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Business Internet Quebec Superior Court Rulings

Suspected PlexCoin founder sentenced to two months in prison

Dominic Lacroix, a Quebec City businessman believed by Quebec’s financial watchdog and the U.S. Securities and Exchange Commission to be behind PlexCorps, a controversial cryptocurrency start-up accused of fraudulently selling up to $15 million of tokens, was sentenced to two months of prison and fined $100,000 for contempt of court.…

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News Quebec Superior Court Rulings

Gun lobby loses bid to thwart Quebec long-gun registry

The National Firearms Association and a Quebec-based pro-gun lobby group failed to put a stop to Quebec’s provincial long-gun registry after Quebec Superior Court held that the registry was constitutionally valid.

In a 26-page ruling that did not take any constitutional experts by surprise, Quebec Superior Court Justice Lukasz Granosik held that Bill 64, Firearms Registration Act, does not infringe on federal jurisdiction because it essentially is about public safety, which is related to provincial jurisdiction on issues of property and civil law as well as the administration of justice.

Why it matters: The gun lobby now fears that other provinces may follow Quebec's lead.…

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Internet Quebec Superior Court Rulings

Quebec City businessman believed to behind PlexCoin found guilty of contempt of court

Dominic Lacroix, a Quebec City businessman believed by the Quebec financial watchdog to be behind the virtual currency PlexCoin, was found guilty of contempt of court.

What happened: Lacroix and his company DL Innov inc. failed to respect broad ex parte orders issued by the Quebec Financial Markets Administrative Tribunal on July 20th that forbade them from “engaging in activities for the purpose of directly or indirectly trading in any form of investment” covered by section 1 of the Quebec Securities Act, either in Quebec or from Quebec to outside of the province.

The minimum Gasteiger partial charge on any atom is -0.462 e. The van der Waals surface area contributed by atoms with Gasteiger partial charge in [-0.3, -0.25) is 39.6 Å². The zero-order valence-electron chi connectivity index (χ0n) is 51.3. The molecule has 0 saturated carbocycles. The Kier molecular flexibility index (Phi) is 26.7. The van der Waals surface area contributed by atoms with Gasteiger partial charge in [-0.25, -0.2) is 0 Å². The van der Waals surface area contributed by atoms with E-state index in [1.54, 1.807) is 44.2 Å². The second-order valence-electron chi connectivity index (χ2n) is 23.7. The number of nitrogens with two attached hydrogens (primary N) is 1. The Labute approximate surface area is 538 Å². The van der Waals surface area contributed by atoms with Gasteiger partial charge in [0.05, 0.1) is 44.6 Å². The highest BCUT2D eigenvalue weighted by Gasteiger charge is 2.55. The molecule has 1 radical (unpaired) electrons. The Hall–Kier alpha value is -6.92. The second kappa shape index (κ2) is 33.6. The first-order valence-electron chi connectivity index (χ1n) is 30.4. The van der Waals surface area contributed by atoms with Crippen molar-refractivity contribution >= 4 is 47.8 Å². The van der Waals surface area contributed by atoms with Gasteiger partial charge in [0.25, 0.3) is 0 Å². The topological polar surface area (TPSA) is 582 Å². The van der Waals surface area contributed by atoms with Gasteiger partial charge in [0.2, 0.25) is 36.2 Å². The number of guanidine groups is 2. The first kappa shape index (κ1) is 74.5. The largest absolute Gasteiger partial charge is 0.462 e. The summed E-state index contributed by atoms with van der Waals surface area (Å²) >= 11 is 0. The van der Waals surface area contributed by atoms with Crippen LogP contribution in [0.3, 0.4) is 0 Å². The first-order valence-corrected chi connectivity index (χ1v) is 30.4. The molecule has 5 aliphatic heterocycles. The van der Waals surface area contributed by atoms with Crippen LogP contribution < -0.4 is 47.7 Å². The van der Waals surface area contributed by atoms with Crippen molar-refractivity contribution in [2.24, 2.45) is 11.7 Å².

“Public interest is at stake,” said Quebec Superior Court Justice Marc Lesage in a ruling issued mid-October. “Investor protection is primordial.”…

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Business Quebec Superior Court Rulings Tax

Decision may grant tax authorities with much leeway

Quebec Superior Court overturned a ruling that held that the investigative methods used by federal and provincial tax authorities to investigate corruption in the Quebec construction industry were “highly reprehensible,” paving the way for Canada Revenue Agency and Revenue Quebec to once again pursue tax evasion inquiries that were put on hold for the past two years.

In a series of concurrent decisions, Quebec Superior court Justice Daniel Payette held that the investigation conducted by tax authorities did not contravene the leading Supreme Court of Canada decision in R. v. Jarvis, [2002] 3 SCR 757, which draws a distinctions between civil tax audits and criminal tax investigations.…

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Class actions Quebec Superior Court Rulings

Retailer ordered to pay $1 million in punitive damages in class action

Canada’s largest discount furniture and appliance retailer was ordered to pay $2.36 million, including $1 million in punitive damages, to thousands of consumers after Quebec Superior Court found that it engaged in deceptive advertising and marketing with its popular “buy now, pay later” promotions.

The ruling, one of a handful of Quebec class actions that was decided on its merits, represents a convincing victory for consumer’s rights and serves as a cautionary tale for business that rely on false and misleading advertising pitches to lure customers, according to legal experts.…

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Legal business Quebec Quebec Superior Court Rulings

Quebec notaries and lawyers lose legal battle against title insurers

The governing bodies of the Quebec legal and notary professions lost a suit against American-based insurers after Quebec Superior Court held that they did not overstep their bounds in preparing, registering and discharging mortgages on real estate.